There has been a lot of controversy over Twisted keeping the name “Canada Day Yacht Party” for our cruise on July 1, 2021 on the Queen of Diamonds, and I want to respond to all those who have asked us to change the name of the event, or in some cases cancel it, as well as to those who have supported this event continuing as is. At the outset of these comments let me thank all of those who have written to us or communicated to us about their views on the matter, and thank them for their thoughtfulness of these issues and the courage to come forward. We encourage those of you who continue to feel they want to voice their opinion to do so, and we commit to not deleting any posts or comments, so long as they are respectful and do not condone any violence.
Rarely in my 24 year career as an event promoter and producer in Vancouver have I had to make a public statement like this, and certainly none that I recall that related to socio-political issues of the time, outside of course from our years of trying to legalize dance music culture and normalize it in the eyes of decision makers. Instead, our events have generally been about getting together, enjoying music, and dancing — an escape or release from the daily pressures of life, and therefore having nothing to do with ideological or moral issues. But that is not to say that we are ignorant of these issues, nor should we always try to separate them from our events and our company culture.
For those that are unaware of the issue, there have been many calls for us to either change the name of our annual Canada Day event or cancel it in light of the recent horrific discovery of the remains of indigenous children buried in unmarked graves at a residential school in Kamloops. To many our country is to blame, and therefore our national day is one that should be looked upon now as a day of mourning, not celebration. Let me be clear that I am not abhorrent to this notion — that is, I understand the views of those who have expressed them, even though I may not agree with all of them. It is a very Canadian concept to be able to understand an opposing viewpoint or ideology, respect it and those who have the courage to express it, and yet still disagree, all without either side of the issue having mal intent. Moreover it is enshrined in our nation’s beliefs (and our laws) of one’s right to peacefully express their views without fear of retribution by the state or others. Hence why we respect everyone’s viewpoint on this sensitive topic, and we appreciate those who hear us out too.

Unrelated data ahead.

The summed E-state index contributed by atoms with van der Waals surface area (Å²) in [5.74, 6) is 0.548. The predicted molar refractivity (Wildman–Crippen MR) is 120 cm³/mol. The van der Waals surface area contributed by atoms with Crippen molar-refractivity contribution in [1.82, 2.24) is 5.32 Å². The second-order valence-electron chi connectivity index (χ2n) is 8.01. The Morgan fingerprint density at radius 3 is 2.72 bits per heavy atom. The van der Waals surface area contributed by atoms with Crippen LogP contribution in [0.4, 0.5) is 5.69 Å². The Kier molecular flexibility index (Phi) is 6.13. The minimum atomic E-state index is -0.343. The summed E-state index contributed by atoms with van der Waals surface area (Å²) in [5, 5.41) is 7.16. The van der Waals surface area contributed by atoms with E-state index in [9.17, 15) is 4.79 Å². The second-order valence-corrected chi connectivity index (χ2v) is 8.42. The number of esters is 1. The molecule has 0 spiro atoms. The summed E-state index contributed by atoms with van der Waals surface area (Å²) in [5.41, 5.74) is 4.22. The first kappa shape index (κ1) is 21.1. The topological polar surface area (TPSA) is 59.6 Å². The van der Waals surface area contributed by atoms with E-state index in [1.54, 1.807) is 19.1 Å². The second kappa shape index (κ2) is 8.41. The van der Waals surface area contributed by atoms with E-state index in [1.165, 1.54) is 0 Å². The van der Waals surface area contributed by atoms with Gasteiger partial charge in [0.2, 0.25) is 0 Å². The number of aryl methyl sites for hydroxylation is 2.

Let me speak very personally now, as I must share that the decision to continue with the event and with its current name came down to my choice alone, having fielded concerns and pushback from team members, partners, and DJs from the event (some of whom have now respectfully declined to participate in it). To me, not just as a parent of three young children, but simply as a human being I was deeply saddened by the news of the findings of the graves of these innocents. Our world is not and never has been vacant of such atrocities that all too often we become numb to. But there was a particular pain felt by me and so many others with this news, possibly because of the geographic proximity to us having taken place in BC, or that there was no doubt that the state had a hand in the well-being and ultimate demise of these children, but certainly due to their young age and the sheer number of victims. The news hit my family very hard, as well as so many others we know. It has given us some sense of relief though that there was so much discussion sparked by this news around issues of the treatment of indigenous people, both in the past and the present, and it’s been a recurring topic of discussion with my children when they continue to see flags at half-mast around the city. So to the comments that we’ve received that we are “tone deaf” to the current situation, let me be clear that Twisted and I are certainly aware of the feelings and attitudes on this issue.